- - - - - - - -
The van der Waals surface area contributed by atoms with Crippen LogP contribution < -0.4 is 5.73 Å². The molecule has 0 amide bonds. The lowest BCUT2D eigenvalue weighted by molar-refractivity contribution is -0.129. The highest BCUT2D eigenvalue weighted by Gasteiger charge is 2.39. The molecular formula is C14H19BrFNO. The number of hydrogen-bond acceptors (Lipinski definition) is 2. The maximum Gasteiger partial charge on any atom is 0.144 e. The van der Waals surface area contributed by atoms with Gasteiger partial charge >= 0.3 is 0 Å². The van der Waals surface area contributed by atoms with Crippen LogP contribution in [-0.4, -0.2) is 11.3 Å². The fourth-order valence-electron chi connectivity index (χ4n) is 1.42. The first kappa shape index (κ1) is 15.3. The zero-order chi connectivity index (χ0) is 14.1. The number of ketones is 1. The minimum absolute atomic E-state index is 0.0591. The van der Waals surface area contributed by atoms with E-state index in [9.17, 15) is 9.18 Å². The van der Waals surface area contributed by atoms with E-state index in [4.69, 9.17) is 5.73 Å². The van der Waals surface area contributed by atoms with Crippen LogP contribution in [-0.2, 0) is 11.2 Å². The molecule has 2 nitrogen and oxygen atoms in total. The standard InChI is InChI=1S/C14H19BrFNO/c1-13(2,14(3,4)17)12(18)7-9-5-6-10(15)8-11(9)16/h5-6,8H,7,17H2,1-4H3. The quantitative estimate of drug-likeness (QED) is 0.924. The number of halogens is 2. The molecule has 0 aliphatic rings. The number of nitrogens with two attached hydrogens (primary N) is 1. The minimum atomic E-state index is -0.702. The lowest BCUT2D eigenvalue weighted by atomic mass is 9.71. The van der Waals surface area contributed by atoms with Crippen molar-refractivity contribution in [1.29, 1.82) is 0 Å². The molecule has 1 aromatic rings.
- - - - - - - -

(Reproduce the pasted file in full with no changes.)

The van der Waals surface area contributed by atoms with Crippen LogP contribution < -0.4 is 5.73 Å². The molecule has 0 amide bonds. The lowest BCUT2D eigenvalue weighted by molar-refractivity contribution is -0.129. The highest BCUT2D eigenvalue weighted by Gasteiger charge is 2.39. The molecular formula is C14H19BrFNO. The number of hydrogen-bond acceptors (Lipinski definition) is 2. The maximum Gasteiger partial charge on any atom is 0.144 e. The van der Waals surface area contributed by atoms with Gasteiger partial charge >= 0.3 is 0 Å². The van der Waals surface area contributed by atoms with Crippen LogP contribution in [-0.4, -0.2) is 11.3 Å². The fourth-order valence-electron chi connectivity index (χ4n) is 1.42. The first kappa shape index (κ1) is 15.3. The zero-order chi connectivity index (χ0) is 14.1. The number of ketones is 1. The minimum absolute atomic E-state index is 0.0591. The van der Waals surface area contributed by atoms with E-state index in [9.17, 15) is 9.18 Å². The van der Waals surface area contributed by atoms with E-state index in [4.69, 9.17) is 5.73 Å². The van der Waals surface area contributed by atoms with Crippen LogP contribution in [-0.2, 0) is 11.2 Å². The molecule has 2 nitrogen and oxygen atoms in total. The standard InChI is InChI=1S/C14H19BrFNO/c1-13(2,14(3,4)17)12(18)7-9-5-6-10(15)8-11(9)16/h5-6,8H,7,17H2,1-4H3. The quantitative estimate of drug-likeness (QED) is 0.924. The number of halogens is 2. The molecule has 0 aliphatic rings. The number of nitrogens with two attached hydrogens (primary N) is 1. The minimum atomic E-state index is -0.702. The lowest BCUT2D eigenvalue weighted by atomic mass is 9.71. The van der Waals surface area contributed by atoms with Crippen molar-refractivity contribution in [1.29, 1.82) is 0 Å². The molecule has 1 aromatic rings.